_{i}*ũ*

^{*}:

The result of this strategy, which we call *demand-dependent detachment* (DDD), is shown in Figure 4D. Unlike DDT, DDD avoids the transport bottlenecks examined in Figure 3, and can achieve target patterns with *ũ*^{*} equal to zero in certain compartments by setting *c _{i}* = 0.

The model can capture mixed transport strategies between these two extremes by interpolating the relationships between local demand, trafficking and transport rates (see *Methods*). Figure 4E shows the behavior of an intermediate model, whose parameters are a linear interpolation between pure DDT and DDD.

### Rapid cargo delivery in the sushi-belt model is error-prone

Although it is mathematically convenient to separate the timescales of trafficking and detachment in the model, this separation may not exist in biological systems tuned for rapid transport. However, removal of timescale separation in the sushi-belt model results in mistargeted delivery of cargo, as we now show.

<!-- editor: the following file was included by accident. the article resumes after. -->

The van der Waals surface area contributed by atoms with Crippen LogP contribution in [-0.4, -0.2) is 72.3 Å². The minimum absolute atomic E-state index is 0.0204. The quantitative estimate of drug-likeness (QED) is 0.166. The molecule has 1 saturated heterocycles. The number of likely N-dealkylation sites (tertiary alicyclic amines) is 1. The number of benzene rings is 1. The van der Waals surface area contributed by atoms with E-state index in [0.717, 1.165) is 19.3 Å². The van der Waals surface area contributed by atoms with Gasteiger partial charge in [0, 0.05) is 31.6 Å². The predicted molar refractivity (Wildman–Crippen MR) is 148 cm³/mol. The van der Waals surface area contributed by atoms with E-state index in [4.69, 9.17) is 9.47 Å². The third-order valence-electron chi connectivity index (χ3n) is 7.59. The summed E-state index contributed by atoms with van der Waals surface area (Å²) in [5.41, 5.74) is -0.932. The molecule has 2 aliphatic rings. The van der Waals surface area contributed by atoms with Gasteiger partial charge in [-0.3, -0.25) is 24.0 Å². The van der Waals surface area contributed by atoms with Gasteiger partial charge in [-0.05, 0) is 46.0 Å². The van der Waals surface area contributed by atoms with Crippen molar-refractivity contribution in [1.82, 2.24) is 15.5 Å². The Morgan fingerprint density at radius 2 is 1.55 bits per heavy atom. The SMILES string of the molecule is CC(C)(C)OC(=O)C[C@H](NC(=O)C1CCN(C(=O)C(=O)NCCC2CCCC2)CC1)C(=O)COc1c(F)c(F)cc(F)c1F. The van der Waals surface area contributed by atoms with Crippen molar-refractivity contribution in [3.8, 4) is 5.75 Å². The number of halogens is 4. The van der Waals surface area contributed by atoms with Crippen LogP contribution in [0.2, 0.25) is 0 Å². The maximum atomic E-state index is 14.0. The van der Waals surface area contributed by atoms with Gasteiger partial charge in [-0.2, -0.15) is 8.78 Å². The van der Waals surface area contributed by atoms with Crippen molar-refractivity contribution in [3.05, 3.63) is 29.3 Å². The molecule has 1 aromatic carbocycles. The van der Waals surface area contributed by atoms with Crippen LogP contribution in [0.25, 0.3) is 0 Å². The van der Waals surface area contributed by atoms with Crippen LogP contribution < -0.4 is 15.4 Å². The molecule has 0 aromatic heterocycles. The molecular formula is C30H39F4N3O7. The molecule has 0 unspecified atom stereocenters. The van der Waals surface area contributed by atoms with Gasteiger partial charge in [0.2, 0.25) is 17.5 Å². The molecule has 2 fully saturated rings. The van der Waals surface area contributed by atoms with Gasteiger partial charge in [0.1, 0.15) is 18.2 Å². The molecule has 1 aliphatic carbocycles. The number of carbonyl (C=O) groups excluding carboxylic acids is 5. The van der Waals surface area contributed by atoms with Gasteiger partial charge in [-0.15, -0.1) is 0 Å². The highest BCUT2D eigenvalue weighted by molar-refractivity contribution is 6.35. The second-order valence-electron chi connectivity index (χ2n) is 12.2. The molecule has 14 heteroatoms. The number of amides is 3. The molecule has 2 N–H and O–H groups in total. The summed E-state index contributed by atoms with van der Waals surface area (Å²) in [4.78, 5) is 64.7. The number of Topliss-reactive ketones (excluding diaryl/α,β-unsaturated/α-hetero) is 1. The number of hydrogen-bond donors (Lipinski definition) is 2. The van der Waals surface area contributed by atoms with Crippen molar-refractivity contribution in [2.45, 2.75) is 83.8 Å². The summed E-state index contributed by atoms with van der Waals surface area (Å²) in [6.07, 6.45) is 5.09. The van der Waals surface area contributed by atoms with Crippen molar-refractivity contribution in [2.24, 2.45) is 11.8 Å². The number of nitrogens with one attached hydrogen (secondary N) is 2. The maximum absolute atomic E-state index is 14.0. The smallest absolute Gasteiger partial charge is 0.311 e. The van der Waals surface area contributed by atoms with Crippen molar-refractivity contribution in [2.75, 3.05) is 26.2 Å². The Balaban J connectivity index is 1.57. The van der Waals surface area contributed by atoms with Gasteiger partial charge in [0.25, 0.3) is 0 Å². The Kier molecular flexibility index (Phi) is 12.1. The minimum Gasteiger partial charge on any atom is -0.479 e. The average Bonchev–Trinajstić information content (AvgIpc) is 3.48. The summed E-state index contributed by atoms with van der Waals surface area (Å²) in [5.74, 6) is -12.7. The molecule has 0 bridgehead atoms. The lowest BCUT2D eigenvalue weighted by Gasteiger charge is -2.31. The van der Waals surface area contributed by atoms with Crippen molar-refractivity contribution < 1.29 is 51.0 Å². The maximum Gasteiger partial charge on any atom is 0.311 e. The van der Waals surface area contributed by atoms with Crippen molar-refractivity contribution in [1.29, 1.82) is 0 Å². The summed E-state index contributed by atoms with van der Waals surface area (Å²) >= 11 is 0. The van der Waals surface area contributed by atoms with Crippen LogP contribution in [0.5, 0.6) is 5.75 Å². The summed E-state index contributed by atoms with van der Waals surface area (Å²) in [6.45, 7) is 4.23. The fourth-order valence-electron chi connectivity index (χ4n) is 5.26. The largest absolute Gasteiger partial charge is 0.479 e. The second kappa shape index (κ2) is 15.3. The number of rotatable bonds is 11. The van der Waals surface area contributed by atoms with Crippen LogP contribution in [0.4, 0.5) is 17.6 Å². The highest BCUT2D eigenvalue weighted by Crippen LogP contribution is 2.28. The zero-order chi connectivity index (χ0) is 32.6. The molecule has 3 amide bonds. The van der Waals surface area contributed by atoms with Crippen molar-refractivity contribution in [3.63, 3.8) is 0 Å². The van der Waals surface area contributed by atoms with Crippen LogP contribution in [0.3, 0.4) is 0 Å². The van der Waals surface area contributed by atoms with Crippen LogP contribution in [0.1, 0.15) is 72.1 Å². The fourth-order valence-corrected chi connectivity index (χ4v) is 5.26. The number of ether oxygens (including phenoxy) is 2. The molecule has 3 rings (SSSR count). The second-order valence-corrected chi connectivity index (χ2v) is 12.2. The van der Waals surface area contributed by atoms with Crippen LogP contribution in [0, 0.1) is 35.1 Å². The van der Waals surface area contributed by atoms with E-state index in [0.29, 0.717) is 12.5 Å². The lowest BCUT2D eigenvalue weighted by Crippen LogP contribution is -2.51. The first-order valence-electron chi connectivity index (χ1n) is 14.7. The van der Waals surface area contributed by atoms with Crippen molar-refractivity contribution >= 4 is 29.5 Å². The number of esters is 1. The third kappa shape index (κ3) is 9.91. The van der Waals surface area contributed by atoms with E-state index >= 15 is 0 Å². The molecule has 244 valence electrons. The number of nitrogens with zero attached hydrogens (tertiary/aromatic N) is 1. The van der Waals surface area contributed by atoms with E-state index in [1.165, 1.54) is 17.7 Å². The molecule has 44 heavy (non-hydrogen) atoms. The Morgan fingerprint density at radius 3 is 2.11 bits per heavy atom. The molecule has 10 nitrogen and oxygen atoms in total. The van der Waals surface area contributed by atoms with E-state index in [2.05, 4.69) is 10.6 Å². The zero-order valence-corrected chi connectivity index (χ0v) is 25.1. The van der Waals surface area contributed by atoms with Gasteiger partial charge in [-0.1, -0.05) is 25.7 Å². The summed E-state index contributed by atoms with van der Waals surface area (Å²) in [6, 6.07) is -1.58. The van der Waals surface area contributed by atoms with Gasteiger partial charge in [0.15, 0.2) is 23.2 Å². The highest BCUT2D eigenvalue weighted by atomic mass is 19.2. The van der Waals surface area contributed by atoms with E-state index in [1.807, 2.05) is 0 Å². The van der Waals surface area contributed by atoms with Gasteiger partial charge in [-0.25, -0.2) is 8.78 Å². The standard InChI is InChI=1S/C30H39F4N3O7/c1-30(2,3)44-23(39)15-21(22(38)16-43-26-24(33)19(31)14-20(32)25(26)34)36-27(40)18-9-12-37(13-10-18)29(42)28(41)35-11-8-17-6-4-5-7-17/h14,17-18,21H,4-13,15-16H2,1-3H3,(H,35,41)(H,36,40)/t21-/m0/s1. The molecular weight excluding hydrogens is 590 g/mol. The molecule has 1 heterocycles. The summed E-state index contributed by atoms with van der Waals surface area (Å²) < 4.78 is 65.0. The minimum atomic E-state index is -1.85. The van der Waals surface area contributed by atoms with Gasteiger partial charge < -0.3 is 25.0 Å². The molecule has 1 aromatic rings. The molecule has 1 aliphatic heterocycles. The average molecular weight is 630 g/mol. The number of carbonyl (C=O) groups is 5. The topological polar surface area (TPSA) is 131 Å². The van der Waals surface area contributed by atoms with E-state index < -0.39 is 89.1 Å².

We returned to the CA1 model of Figure 4 and considered a scenario where there is demand for cargo at the distal apical dendrites (Fig. 5A). If the detachment rate constants are sufficiently slow, then, as before, delivered cargo matched demand nearly exactly in both the DDT and DDD models (Fig. 5A, left). However, increasing detachment rates led to faster convergence, but resulted in cargo leaking off the microtubule on the way to its destination (Fig. 5A, right). Thus, for a fixed trafficking timescale there is a tradeoff between the speed and accuracy of cargo delivery. The tradeoff curve shown in figure 5B (top) shows that both accuracy and convergence time decreased smoothly as the detachment rates were increased. This tradeoff was present regardless of whether the trafficking rates (Fig. 5B, red line) or detachment rates (Fig. 5B, blue line) were modified to meet demand (compare to Fig. 4C and 4D, respectively). However, DDD outperformed DDT overall, because the latter caused bottlenecks in proximal dendrites.